Archive for the ‘reason’ Category

just … horrible

Tuesday, May 3rd, 2005

Last night we picked my visiting friend Richard up from the Mall of America where he’d been doing the tourist thing – spending a whole day and a wad of cash there. We met him at 6ish then got something to eat. On the way out we were accosted by a disgusting wailing noise which was so repulsive I was a little bit sick into my mouth. It turned out that “Christian” “singer” Joy Williams was making an appearance in the atrium much to our misfortune. Words almost fail me. Many slack-jawed Republican lilywhite suburbanites gazing open-mouthed at her all confused as to how their repressive version of religion mixes with a skinny blond woman gyrating and holding a microphone near her mouth while singing stuff about, presumably, how great it is to hold hands and be a virgin for the Lord. As for the singing, imagine a shrill, extra-sugary version of all the blandest girl-singer stuff you’ve heard on the radio, turn it up and multiply it by 6.66. Man it was bad.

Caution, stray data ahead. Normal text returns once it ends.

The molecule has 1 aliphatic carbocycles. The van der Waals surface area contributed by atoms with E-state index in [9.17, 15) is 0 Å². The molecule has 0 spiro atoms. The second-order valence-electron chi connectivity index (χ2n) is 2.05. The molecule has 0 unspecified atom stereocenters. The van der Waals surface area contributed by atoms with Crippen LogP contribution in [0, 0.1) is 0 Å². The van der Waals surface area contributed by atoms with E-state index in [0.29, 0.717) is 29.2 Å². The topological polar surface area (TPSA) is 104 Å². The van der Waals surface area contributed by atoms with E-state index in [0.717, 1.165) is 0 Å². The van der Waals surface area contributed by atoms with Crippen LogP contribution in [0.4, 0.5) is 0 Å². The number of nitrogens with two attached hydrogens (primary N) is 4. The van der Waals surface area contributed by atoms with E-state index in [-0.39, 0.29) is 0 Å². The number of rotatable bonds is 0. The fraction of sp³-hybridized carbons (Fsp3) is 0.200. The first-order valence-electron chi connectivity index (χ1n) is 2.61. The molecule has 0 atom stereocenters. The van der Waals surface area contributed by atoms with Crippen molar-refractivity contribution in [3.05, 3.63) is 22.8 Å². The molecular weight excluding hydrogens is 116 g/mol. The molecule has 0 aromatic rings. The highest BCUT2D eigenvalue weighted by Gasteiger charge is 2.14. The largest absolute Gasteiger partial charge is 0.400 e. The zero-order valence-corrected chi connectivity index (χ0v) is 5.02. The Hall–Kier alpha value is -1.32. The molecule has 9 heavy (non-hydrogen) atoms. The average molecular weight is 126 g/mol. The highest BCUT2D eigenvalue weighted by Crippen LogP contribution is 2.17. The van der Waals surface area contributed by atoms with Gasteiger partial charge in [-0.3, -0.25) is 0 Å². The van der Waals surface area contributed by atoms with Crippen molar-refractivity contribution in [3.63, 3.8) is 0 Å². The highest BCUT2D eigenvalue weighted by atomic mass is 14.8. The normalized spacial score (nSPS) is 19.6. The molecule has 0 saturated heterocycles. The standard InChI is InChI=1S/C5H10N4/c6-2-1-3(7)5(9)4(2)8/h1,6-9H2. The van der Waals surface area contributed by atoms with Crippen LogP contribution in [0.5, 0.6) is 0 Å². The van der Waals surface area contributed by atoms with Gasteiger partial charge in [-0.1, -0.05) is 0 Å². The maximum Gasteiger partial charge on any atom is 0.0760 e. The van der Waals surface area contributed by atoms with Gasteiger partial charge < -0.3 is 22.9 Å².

The worst was when we took Toby past. He started clapping. My own son! In a crowded elevator I rebuked him. Poor little guy was all confused. We hopefully flushed out his system in the car with a dose of They Might Be Giants, but I still feel icky.

manic street preacher

Wednesday, April 6th, 2005

Well he wasn’t actually manic, but he was loud and kind of offensive and depressing. There is/was a guy shouting in the street outside my office about the coming rapture and how we should all repent and vote Republican etc. Someone shouted at him to shut up, but it didn’t seem to have any effect. By coincidence, SFGate’s Mark Morford notes today that not all Christians are offensive nutjobs. The first example of enlightened, progressive, non-bigoted Christians he mentions are of course Episcopalians.

letter to the post

Wednesday, March 23rd, 2005

I just read an article on the Washington Post website which was so downright nonsensical, that I felt the need to write the following letter to the author and the editor:

Dear Mr Mathews

Thank you for your article on Intelligent Design. I felt moved to write to you because the premise of the article is flawed.